BY JANE ANSON
A FEW YEARS ago, I went to a friend’s
house for dinner. He got out a bottle of
Bordeaux AOC ;;;; and asked me if it
would be ready to drink. It was ;; years
old, from a part of Bordeaux that is best
known for its easy-to-drink fresh
merlot wines that I would normally recommend opening
soon after bottling.
I did my best to be
optimistic (having a
wine writer for a friend
must get annoying),
but it was definitely
past its best. All that
plump fruit that would
have been so tasty when
young had faded away.
At the other end of the
spectrum, there are plenty of
times when we miss out on the best
bit of a wine’s life by opening it when it’s
too young, and experience a punch of primary fruit and chewy tannin that completely overwhelms everything else.
When this happens, we never get to enjoy
the more subtle, spicy flavors that can
develop with a little bottle age. I’ve done
this myself tons of times with wines from
Napa, where the plump fruit in the ;rst
few years is just so seductive that you can
forget how beautifully it softens and
deepens with a few years of bottle
age. The real question is, how
do we know which bottles
are worth holding on to?
It’s not an exact science,
although there are fac-
tors that can help.
Three big in;uences
Wines with higher
acidity (which generally means from cooler
climate regions or picked
early enough that the fruit
is not overripe) generally last
longer than ones with low acidity.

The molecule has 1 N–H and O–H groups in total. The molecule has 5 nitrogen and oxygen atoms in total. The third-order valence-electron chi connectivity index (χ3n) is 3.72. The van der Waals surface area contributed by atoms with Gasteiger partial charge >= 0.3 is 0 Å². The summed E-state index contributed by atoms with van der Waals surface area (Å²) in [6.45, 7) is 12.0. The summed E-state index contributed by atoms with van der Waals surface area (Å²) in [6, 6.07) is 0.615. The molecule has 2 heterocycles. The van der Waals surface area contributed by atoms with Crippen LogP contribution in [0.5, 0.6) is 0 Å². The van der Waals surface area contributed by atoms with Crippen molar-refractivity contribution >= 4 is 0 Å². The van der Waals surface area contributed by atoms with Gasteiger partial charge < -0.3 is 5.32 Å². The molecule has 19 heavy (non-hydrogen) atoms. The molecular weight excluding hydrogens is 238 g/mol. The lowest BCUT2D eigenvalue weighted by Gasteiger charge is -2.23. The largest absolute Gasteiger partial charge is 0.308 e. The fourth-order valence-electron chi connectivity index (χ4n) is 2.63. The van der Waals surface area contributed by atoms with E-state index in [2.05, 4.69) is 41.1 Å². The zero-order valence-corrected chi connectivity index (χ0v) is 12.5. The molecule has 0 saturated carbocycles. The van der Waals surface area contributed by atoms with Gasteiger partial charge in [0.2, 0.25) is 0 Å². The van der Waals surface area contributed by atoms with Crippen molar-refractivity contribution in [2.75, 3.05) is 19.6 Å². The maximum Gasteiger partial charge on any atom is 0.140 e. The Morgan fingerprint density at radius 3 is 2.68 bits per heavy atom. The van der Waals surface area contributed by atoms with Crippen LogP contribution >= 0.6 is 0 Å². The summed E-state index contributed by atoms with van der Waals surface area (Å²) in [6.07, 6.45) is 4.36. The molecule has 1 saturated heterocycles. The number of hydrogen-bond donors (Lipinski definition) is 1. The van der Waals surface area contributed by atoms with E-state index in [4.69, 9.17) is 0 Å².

So do wines with reasonable levels of ripe
tannins, which are found in the seeds,
skins and stalks of all red grapes and add
structure to assist with aging ability.
Alcohol levels are a little less clear-cut.
Unlike tannin, high alcohol does not nec-
Which wines will improve with time?
FOR YOUR TABLE
essarily make a wine age well, particularly
if combined with low acidity.
The balance among these three things
will give you a good idea of how a wine is
going to perform over the next few years.
It’s why plenty of white wines taste better
with a bit of aging. You can con;dently
expect pretty much any sweet wine, such as
Sauternes, Tokay and most ports, to age
well. Some dry whites, like a good Sonoma
chardonnay or a Hunter Valley (Australia)
sémillon, and pretty much any riesling,
Loire chenin blanc or Rhône white, can
also age brilliantly, even if they also taste
great when they’re young.
This delicate balance of acidity, tannins and alcohol level is why plenty of
fresh, juicy reds, such as a sappy cabernet
franc from the Loire or a fresh gamay,
which you can find from all over
California, taste best when young. This is
also true for plenty of pinot noirs and merlots—even those from Burgundy, Oregon
or Bordeaux. The pleasure comes from the
light tannins and fresh fruit that make
Aged and ready to drink
Some producers make it easy for
wine lovers. Vintage Champagne, for
example, is held back until it is ready to
drink. A Rioja Gran Reserva is held back
for at least two years in oak barrels and
three years in bottle before being sold, in
theory developing the perfect amount of
leather and soft tobacco savory notes to
add complexity and interest to the fruit.
Similar built-in-aging techniques are used
by Ribera del Duero Reserva and Piedmont
and Tuscan Riservas.
Other regions—like the Napa Valley,
Bordeaux and Barossa—usually sell wines
when they are young and leave it entirely up
to the buyer to decide when to drink them.
In the end, the structure of a wine tells
you how well it will age. Whatever the
color or type, if you ;nd concentration,
restrained power and a fresh backbone of
acidity in a young wine, it is likely to give
you great pleasure over the years ahead. C
Jane Anson is a wine writer who lives in
If you’re interested in experimenting with
aging wine, you’ll ;nd plenty of reds,
whites and sparkling wines at your local
/SHU T T E R S T O C K